"But in many countries in Asia, including Indonesia, entrepreneurship was, for a long time, an alien concept. Indeed, some of our cultures were hostile to the growth of entrepreneurship. In some parts of Asia, entrepreneurs were even seen as the scourge of society. Besides, for many generations, the glorious thing was to be a politician, or a warrior soldier, or a civil servant, or a cleric.

"Perhaps they still do -- those are great jobs, because I did them -- but there is no doubt that in our time, it has become very fashionable to be an entrepreneur, especially among young graduates.

"Entrepreneurs in our time today are respected, celebrated, and cosidered cool .. hip. And the public likes entrepreneurialism because, unlike the term "capitalism", it is dogma-free and ideology-free, it can blossom in a variety of political systems.

"In Indonesia, many Universities now have faculties and studies called entrepreneurship, and new graduates go out to set up businesses that provide jobs instead of applying for one. Many of our national icons are successful entrepreneurs, and there is a growing army of technopreneurs. There is an element of meritocracy about this : unlike in the past, entrepreneurship no longer has to belong to certain ethnic group : it can be practiced by anybody, by everybody.

"I believe that there is a strong correlation between the number of entrepreneurs in a society and its degree of dynamism and progress. Entrepreneurship is important because it signals a shift in the state of mind of a society. It signals can do-ism. It signals positive energy. It signals independence and innovation. It reflects confidence and risk taking.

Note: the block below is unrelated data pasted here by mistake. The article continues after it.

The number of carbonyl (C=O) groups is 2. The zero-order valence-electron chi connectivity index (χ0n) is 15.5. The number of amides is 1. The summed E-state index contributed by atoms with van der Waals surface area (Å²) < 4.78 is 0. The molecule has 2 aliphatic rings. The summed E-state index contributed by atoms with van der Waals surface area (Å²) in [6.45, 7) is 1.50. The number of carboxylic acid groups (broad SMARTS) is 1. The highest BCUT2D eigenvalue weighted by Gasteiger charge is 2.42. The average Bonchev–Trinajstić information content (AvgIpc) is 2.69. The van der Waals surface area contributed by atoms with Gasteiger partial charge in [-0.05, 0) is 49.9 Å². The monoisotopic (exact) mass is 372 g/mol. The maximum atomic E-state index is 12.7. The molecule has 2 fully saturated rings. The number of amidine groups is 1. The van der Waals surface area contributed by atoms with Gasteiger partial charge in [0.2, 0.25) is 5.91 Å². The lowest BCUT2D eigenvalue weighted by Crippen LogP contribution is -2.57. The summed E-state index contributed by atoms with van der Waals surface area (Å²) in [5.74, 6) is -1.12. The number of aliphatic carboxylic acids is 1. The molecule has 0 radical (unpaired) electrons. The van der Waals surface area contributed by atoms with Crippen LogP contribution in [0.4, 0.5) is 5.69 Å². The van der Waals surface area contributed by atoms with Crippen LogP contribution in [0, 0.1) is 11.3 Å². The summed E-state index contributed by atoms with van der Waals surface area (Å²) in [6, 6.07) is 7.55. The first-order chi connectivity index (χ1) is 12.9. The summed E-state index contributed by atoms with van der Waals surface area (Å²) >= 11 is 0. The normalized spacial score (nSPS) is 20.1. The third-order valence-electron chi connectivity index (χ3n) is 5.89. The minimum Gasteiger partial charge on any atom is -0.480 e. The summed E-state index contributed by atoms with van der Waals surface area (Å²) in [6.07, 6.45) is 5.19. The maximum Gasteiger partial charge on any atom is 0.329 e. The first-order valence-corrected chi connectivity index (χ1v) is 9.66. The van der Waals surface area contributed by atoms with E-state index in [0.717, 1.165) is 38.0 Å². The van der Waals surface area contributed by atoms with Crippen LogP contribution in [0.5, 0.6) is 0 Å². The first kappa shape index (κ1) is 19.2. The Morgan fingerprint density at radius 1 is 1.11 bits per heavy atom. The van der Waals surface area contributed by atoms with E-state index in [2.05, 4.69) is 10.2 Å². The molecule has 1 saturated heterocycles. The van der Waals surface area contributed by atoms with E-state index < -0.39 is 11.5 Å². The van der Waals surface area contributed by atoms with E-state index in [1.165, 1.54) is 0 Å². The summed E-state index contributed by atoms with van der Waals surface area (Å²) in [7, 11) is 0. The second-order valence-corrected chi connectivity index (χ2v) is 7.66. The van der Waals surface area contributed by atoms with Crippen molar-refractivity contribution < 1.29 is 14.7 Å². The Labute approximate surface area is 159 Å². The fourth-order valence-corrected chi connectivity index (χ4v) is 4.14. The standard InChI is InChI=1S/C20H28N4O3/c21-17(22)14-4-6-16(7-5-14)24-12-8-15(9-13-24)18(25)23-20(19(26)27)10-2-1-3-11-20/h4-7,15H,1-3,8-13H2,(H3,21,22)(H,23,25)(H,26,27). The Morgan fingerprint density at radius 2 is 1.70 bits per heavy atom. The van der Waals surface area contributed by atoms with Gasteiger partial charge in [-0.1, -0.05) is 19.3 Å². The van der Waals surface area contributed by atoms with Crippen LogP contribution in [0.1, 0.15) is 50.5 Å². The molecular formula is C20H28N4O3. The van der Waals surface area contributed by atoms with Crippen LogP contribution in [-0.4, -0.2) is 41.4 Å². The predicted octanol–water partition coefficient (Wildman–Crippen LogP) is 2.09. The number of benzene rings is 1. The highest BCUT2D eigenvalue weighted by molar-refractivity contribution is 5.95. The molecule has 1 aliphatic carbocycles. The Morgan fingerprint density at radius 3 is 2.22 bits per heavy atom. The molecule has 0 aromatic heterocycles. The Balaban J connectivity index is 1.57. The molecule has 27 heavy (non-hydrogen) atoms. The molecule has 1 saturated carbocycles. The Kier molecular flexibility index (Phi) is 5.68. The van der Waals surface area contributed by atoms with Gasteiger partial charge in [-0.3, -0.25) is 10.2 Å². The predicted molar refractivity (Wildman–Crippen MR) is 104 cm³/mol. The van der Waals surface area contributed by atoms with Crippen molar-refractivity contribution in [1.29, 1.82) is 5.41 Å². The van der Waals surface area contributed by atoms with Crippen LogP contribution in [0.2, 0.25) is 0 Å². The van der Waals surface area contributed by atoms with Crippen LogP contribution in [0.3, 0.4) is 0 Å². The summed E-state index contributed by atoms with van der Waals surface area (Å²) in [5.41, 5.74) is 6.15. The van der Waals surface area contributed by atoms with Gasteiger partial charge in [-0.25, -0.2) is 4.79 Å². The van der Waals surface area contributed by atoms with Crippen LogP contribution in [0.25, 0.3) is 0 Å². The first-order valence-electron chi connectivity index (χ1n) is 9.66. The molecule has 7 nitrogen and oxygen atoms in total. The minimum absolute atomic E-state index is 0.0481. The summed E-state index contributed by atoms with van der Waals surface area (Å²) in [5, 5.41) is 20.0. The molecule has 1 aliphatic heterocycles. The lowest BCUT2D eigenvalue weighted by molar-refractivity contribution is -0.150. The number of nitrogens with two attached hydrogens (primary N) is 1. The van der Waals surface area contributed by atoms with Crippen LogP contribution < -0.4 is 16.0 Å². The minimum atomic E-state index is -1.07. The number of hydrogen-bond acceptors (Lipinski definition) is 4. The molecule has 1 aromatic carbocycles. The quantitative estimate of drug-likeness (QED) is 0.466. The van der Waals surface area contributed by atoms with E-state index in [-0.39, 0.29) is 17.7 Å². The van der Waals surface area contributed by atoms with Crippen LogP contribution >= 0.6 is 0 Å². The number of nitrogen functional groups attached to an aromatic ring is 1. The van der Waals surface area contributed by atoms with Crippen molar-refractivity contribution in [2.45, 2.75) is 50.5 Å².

"That is why I am convinced that the rapid contagion of entrepreneurialism will be one of the most powerful game-changers for Asian economies.

"The THIRD force that will shape Asia's future is connectivity. In the 20th century, many nations were preoccupied with the issue of sovereignty. But in the 21st century, more and more the game is about connectivity. Its about how connected you are to the world economy, to the global marketplace of ideas, to the infrastructures that connect the dots.

"I would not underestimate the power of connectedness. In my country, for centuries the poor were weak not just because they lacked economic means, but because they were marginalized, isolated, and disconnected. They felt alone, and therefore they felt helpless, and became fatalistic, accepting of their fate.

"Connectivity changes that. Today, a poor person will feel empowered if he or she feels connected to others. If a person has access to the internet, an email, youtube, twitter, facebook, instagram and other digital things, that person will somehow feel entitled, enabled, even powerful. This is how young people in the Middle-East -- many of them poor and unemployed -- brought down strong governments during the Arab Spring. Today, social media has become the most powerful and ubiquitous tools of democracy and liberty, and politicians ignore the power of social media at their own peril. Which is why as President I developed a twitter account which today has grown to some 6,9 million followers.